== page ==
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Two conferences and a show

Windsor: Ontario Water Conference

I had the honour and the enjoyment of attending two municipal conferences last week. While no longer directly involved in politics, I am able to keep my finger in some of the political pies through my current work for an NGO. Plus, I like to remain informed and up-to-date about politics and governance, and am always looking for opportunities to increase my knowledge and understanding of pretty much any topic.

The first event was the Ontario Water Conference, in Windsor. While predominantly a technical and operations event for facility managers and operators, it also has a good political component where utility board members and politicians can learn about initiatives, developments and government updates.

I sat in on presentations over two days, learning about levels of service and risk models; improvement actions from frozen services; eco-fiscal challenges to building resilient communities; business case for a one-water approach; updates from the IESO, the MOE, MOECC, Drinking Water Advisory Council and Safe Drinking Water Branch of the MOECC. From climate change to electricity prices to algal blooms and utility board governance… I learned a lot.

The great majority of workshops were, however, technical, and well out of my depth of knowledge. It also has a large trade show where attendees can see the latest updates in water-related technologies and discuss their implementation with the vendors.

As the website tells it:

The Conference continues to be the premier drinking water event in Ontario, consistently attracting over 900 delegates from all areas of our industry: operators and owners, manufacturers and suppliers, consultants, academics and regulators. The Trade Show has more than 100 exhibitors representing the manufacturers and suppliers of products and services to the water industry. This is a great opportunity to network, and keep informed about technical, regulatory, and equipment development which affect the industry.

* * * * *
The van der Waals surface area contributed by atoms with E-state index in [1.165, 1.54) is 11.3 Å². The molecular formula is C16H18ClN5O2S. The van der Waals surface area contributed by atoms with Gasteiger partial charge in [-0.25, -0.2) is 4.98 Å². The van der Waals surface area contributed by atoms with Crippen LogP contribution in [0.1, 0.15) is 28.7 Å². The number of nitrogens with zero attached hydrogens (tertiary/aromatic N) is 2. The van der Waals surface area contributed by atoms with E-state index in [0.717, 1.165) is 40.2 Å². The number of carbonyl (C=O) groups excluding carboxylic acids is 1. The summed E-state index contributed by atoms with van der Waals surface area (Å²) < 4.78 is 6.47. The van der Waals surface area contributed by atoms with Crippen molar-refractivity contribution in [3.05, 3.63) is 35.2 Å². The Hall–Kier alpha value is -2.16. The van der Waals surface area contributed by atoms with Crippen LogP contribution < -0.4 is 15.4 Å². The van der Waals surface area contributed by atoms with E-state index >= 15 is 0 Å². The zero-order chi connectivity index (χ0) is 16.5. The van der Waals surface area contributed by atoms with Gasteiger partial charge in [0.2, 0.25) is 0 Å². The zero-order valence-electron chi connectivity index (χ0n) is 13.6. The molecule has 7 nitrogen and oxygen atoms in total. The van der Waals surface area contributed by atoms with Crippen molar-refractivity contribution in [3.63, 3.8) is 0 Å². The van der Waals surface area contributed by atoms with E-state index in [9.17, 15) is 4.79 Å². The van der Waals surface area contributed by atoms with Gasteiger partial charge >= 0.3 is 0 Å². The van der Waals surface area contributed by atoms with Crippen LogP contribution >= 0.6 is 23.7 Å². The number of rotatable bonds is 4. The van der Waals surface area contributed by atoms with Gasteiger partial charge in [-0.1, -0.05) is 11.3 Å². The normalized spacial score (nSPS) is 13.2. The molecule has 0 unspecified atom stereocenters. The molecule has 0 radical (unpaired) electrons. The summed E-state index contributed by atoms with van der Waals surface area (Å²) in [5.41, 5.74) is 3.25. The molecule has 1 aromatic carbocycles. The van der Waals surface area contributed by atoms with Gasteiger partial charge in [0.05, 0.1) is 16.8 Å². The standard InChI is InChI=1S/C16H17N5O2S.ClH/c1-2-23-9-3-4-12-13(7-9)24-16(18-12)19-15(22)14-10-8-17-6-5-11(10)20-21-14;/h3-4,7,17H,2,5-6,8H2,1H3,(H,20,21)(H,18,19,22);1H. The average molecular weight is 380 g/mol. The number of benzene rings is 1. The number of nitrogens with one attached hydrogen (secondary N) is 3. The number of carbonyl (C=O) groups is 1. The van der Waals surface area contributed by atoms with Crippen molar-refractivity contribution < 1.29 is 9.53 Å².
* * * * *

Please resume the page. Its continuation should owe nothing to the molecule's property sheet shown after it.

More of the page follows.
I would have assumed that any politician who sits on a water utility board or any public member of such board, who is dedicated to their role and cares about water would have at least made the effort to attend these sessions. After all, they are personally liable for the quality of our water and can be sued for not maintaining it.

I guess if you don’t read the Clean Water Act, this might not concern you. (Hint: it’s crucial reading for members of water utility boards like ours…)

However, there were not many politicians in sight, although I did encounter a few. While I recognized several water utility employees from Collingwood, none of its water utility board (which consists of five inexperienced, neophyte politicians) was present. You would think someone who knew nothing about the subject would be eager to learn about what they have the responsibility over, but perhaps I expect too much from them. Ignorance is bliss, they say.

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Banning Phosphorus

Algal bloom
In 2014, Toledo experienced a water crisis that caused the city to issue a “do not use” warning for more than 500,000 residents. They had to rely on bottled water; boiling wasn’t safe because it further released toxins into the water.

That crisis was caused by unsafe levels of the toxin Microcystin in the city’s treated water. The toxin came from the unprecedented algal bloom in Lake Erie; a huge swath of the west end of the lake blossomed with the algae.

The algae were growing rapidly because of the increasingly high nutrient load in lakes and streams. In particular: phosphorus. The bloom wasn’t as large as the 2011 giant that covered 5,000 sq. kilometers of the lake, but it was more deadly.

Not all algae  – or, more properly, cyanobacteria – produce toxins. Many are benign and all play important roles in the environment. But those produced can cause illness and even be fatal, at least to animals. There are some 50 types of Microcystin, of which Microcystin-LR is the most common. And most dangerous: it causes severe and sometimes fatal liver damage.

In the past few months, oceanic algal blooms known as red tides have killed tens of thousands of fish off the coasts of Florida, Chile, ChinaCambodia, and Vietnam. A 500-km bloom polluted one of Australia’s major rivers this spring.

Economies are suffering from algal blooms and their impact on fishing, tourism, shipping and recreation. In Chile alone, the devastation from algal blooms cost their salmon industry $800 million this year.